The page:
Hundreds of people admitted to two hospitals in the West Yorkshire region of the UK have been found to be deficient in vitamin D.
Vitamin D deficiency is now a serious global health problem. Even in Australia, a country where people typically enjoy an outdoor lifestyle with plentiful sunshine, deficiency is said to have reached crisis levels. In the United States and Canada, the problem is also widespread. In Europe, blood levels of vitamin D have been shown to be low in 50 to 70 percent of the population, Pregnant Arab women have an “extraordinarily high prevalence” of deficiency, with India also home to a growing epidemic of it.
At least in part, the growing incidence of vitamin D deficiency is due to the overuse of sunscreen, which prevents sufficient vitamin D from being produced naturally in the body when skin is exposed to sunlight.
Studies show that vitamin D deficiency can have serious health consequences. In recent years, for example, a lack of vitamin D has been found to increase the risk of multiple sclerosis, diabetes, miscarriage, and depression. Other research suggests it is similarly associated with cardiovascular disease, cancer, menopausal problems, and urogenital disorders.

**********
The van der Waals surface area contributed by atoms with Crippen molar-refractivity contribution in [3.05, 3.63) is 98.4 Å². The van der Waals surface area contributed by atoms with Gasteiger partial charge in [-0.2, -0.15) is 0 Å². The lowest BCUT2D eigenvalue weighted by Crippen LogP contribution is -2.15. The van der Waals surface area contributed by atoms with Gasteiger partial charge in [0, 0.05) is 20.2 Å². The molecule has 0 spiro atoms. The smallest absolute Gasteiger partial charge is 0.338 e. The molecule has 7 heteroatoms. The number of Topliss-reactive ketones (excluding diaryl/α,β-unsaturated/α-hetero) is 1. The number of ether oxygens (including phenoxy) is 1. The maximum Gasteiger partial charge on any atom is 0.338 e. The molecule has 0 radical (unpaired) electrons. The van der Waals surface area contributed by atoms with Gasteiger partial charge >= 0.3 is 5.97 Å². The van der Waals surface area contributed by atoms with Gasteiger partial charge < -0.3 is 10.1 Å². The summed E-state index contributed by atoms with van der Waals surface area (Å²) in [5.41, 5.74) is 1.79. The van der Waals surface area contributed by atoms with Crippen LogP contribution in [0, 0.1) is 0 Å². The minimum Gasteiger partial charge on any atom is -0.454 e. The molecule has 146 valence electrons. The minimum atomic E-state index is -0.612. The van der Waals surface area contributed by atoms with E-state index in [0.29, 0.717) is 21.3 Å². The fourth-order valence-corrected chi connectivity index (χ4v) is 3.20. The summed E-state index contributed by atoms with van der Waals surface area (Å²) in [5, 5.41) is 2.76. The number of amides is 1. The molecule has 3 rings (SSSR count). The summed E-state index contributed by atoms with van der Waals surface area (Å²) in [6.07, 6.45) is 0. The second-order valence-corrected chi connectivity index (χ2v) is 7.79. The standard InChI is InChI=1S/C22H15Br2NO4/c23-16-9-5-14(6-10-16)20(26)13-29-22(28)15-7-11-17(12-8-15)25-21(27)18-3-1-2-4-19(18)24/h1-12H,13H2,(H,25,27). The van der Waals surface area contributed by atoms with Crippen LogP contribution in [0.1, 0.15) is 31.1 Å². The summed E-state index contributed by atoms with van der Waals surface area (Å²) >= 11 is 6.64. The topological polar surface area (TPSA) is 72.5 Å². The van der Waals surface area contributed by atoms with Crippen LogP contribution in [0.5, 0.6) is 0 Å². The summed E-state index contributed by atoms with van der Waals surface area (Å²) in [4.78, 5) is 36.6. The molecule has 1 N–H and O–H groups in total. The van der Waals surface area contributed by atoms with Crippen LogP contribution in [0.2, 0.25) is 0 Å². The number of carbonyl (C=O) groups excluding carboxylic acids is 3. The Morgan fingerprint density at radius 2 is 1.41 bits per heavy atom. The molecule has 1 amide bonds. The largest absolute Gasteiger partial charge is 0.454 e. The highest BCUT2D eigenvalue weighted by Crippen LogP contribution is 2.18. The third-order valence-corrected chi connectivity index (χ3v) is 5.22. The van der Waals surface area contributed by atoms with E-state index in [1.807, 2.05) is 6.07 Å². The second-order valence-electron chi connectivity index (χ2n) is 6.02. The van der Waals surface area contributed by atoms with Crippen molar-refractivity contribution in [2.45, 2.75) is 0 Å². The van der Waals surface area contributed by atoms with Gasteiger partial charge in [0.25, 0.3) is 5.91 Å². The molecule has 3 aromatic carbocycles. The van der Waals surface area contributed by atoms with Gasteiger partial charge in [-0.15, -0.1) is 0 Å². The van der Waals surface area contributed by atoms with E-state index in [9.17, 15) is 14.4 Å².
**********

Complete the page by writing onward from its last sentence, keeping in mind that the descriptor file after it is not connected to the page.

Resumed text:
However, we should not be fooled into thinking that deficiencies of other micronutrients are rare. To the contrary, and as Dr. Rath’s groundbreaking Cellular Medicine concept explains, deficiencies of vitamins, minerals, amino acids, and other essential micronutrients are not only commonplace, they are the primary cause of today’s most common chronic diseases. Based on pioneering work conducted at the Dr. Rath Research Institute, this knowledge has given rise to the revolutionary discovery that specific combinations of micronutrients can be used for the prevention and control of diseases.
To learn more about Dr. Rath’s Cellular Medicine approach, visit the special Cellular Medicine feature page on our website.